Even as the aftermarket industry develops crankshafts that are harder to break, racers get better and better at breaking them. “When we’re at the PRI Show,” said Dave Olsen of Mile High Crankshaft, Denver, Colorado, “about a third of the questions we get are about repairing cracked crankshafts: ‘Can you fix it, and how much will it cost?’”
The answer to “can you fix it” can be complicated, but a lot depends on the depth of the crack versus the journal diameter, “and how bold the crack looks in Magnaflux. If it’s extremely bright, that tells us it’s well-defined. We also look at the crack, and draw an imaginary line from point to point, to get a decent idea of how deep it is in the radius. And if we have to grind out or vee-out more than a quarter inch in depth, then we don’t feel good about attempting a repair,” explained Olsen.
The length of the crack is much less of a concern. “We get cranks with a crack that’s an inch long, and we’ve been very successful at repairing those. We’ve repaired cranks that have raced for another 10 years,” he added.
Mile High does custom work as well as repairs. And some racers combine the two. “Let’s say for an example a small block Chevy that has small-journal connecting rods. If the crank is damaged, they may have hurt one or two rods also, so they elect to convert to Honda-size journals. That’s become real common, where we grind a damaged journal down to a smaller diameter. And the racer might pick up some performance just due to the lighter weight.”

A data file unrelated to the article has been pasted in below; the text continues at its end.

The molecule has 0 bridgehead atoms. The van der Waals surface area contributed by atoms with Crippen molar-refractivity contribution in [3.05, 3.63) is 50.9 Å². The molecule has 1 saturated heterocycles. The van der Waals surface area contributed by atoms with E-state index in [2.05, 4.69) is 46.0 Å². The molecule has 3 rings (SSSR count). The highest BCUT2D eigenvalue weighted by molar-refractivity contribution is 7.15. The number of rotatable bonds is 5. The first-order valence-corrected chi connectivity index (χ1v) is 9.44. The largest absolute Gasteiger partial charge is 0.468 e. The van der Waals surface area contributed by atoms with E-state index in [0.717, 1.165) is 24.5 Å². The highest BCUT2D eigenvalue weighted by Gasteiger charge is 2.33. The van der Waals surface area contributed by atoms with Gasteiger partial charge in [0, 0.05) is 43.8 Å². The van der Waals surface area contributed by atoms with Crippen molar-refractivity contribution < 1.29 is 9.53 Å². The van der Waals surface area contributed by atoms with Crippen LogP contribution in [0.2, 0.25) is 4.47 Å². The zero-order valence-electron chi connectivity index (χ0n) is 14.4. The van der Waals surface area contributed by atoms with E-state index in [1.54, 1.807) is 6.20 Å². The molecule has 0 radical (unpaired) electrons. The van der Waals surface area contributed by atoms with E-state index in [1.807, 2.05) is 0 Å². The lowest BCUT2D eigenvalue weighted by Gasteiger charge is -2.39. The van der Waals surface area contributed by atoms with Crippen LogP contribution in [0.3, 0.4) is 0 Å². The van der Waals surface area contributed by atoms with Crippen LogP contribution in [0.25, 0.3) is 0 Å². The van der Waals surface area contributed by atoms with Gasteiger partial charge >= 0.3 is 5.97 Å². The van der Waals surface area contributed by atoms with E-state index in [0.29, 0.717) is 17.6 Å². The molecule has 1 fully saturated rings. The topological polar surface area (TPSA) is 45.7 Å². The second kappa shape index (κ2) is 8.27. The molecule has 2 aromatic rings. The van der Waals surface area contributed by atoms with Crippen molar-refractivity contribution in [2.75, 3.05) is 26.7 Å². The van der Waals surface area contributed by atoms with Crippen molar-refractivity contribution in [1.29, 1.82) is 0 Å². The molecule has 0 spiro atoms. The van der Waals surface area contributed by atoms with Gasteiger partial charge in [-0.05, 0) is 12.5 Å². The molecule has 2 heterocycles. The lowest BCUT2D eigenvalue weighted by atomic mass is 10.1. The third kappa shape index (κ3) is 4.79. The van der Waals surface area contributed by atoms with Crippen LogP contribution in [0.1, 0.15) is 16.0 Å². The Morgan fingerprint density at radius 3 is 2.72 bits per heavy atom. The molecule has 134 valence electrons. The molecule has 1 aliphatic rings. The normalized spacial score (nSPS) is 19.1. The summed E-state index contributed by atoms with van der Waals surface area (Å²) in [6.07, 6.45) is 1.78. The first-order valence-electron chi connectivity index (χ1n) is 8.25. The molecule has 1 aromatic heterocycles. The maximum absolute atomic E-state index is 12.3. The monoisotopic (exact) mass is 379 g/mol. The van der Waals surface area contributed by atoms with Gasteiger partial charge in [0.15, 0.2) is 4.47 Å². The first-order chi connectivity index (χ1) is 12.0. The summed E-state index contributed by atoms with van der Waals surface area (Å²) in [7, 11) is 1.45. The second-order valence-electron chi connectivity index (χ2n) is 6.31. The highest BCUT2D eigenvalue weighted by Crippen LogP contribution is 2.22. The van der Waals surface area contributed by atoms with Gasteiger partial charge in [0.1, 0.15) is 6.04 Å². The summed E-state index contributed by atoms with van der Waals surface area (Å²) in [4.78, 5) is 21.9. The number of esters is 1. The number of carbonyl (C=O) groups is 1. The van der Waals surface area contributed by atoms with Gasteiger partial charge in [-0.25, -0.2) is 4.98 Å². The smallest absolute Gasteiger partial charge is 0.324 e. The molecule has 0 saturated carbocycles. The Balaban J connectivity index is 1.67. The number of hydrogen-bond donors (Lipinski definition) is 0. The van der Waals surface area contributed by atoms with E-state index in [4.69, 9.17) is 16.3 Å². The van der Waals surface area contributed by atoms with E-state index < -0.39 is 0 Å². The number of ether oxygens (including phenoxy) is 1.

Nick Boes of Shaftech in Fostoria, Ohio, emphasized how repairing a crank can take less time than replacing it. “The lead times for most new crankshafts are approaching 12 weeks in most cases, which is the better part of most racing seasons. Whereas we can take an existing shaft and repair it, or modify it to suit another need, in two or three weeks. That can have a real impact on a racer’s or engine builder’s year.
“Consider, also, the variations in stroke and journal bearing sizes that can run in the same class, where competition is so tight that everyone is looking for an edge,” added Boes. Shaftech does “quite a bit of journal repair, and re-grinding and nitriding of both repaired and previously un-nitrided (i.e. OEM) cranks. Our custom work ranges from off-setting strokes on everything from motorcycle to diesel tractor cranks, to adding counterweights, to Omicron surface finishing.”